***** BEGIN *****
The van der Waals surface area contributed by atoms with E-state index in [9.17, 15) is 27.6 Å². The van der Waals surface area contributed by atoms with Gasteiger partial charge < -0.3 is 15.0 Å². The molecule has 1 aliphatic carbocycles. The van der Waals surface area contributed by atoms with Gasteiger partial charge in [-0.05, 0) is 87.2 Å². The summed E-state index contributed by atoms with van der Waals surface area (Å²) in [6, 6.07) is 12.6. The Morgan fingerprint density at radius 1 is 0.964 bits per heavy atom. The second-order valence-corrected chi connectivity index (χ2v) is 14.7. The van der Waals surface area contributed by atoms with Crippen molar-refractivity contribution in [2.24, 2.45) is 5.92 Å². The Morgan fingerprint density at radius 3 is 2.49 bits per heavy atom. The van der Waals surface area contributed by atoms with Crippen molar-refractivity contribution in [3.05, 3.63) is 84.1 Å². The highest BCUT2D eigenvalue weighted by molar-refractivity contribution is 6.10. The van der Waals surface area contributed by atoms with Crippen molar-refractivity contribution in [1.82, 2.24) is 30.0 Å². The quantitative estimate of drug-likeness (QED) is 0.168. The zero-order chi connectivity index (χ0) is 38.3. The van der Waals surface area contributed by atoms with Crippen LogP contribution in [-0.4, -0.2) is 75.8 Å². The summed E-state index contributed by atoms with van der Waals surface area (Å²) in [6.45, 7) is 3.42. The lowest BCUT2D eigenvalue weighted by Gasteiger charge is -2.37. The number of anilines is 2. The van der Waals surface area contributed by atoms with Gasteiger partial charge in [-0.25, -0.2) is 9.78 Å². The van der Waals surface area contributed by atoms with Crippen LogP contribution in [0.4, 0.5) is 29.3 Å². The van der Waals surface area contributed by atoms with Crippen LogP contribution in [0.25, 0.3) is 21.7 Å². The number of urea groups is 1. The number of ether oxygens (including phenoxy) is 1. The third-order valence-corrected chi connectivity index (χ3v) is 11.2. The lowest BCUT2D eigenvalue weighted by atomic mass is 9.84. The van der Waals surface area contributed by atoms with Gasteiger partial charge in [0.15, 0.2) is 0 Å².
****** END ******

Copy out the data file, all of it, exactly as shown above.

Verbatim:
The van der Waals surface area contributed by atoms with E-state index in [9.17, 15) is 27.6 Å². The van der Waals surface area contributed by atoms with Gasteiger partial charge < -0.3 is 15.0 Å². The molecule has 1 aliphatic carbocycles. The van der Waals surface area contributed by atoms with Gasteiger partial charge in [-0.05, 0) is 87.2 Å². The summed E-state index contributed by atoms with van der Waals surface area (Å²) in [6, 6.07) is 12.6. The Morgan fingerprint density at radius 1 is 0.964 bits per heavy atom. The second-order valence-corrected chi connectivity index (χ2v) is 14.7. The van der Waals surface area contributed by atoms with Crippen molar-refractivity contribution in [2.24, 2.45) is 5.92 Å². The Morgan fingerprint density at radius 3 is 2.49 bits per heavy atom. The van der Waals surface area contributed by atoms with Crippen molar-refractivity contribution in [3.05, 3.63) is 84.1 Å². The highest BCUT2D eigenvalue weighted by molar-refractivity contribution is 6.10. The van der Waals surface area contributed by atoms with Crippen molar-refractivity contribution in [1.82, 2.24) is 30.0 Å². The quantitative estimate of drug-likeness (QED) is 0.168. The zero-order chi connectivity index (χ0) is 38.3. The van der Waals surface area contributed by atoms with Crippen LogP contribution in [-0.4, -0.2) is 75.8 Å². The summed E-state index contributed by atoms with van der Waals surface area (Å²) in [6.45, 7) is 3.42. The lowest BCUT2D eigenvalue weighted by Gasteiger charge is -2.37. The number of anilines is 2. The van der Waals surface area contributed by atoms with Gasteiger partial charge in [-0.25, -0.2) is 9.78 Å². The van der Waals surface area contributed by atoms with Crippen LogP contribution in [0.4, 0.5) is 29.3 Å². The van der Waals surface area contributed by atoms with Crippen LogP contribution in [0.25, 0.3) is 21.7 Å². The number of urea groups is 1. The number of ether oxygens (including phenoxy) is 1. The third-order valence-corrected chi connectivity index (χ3v) is 11.2. The lowest BCUT2D eigenvalue weighted by atomic mass is 9.84. The van der Waals surface area contributed by atoms with Gasteiger partial charge in [0.15, 0.2) is 0 Å².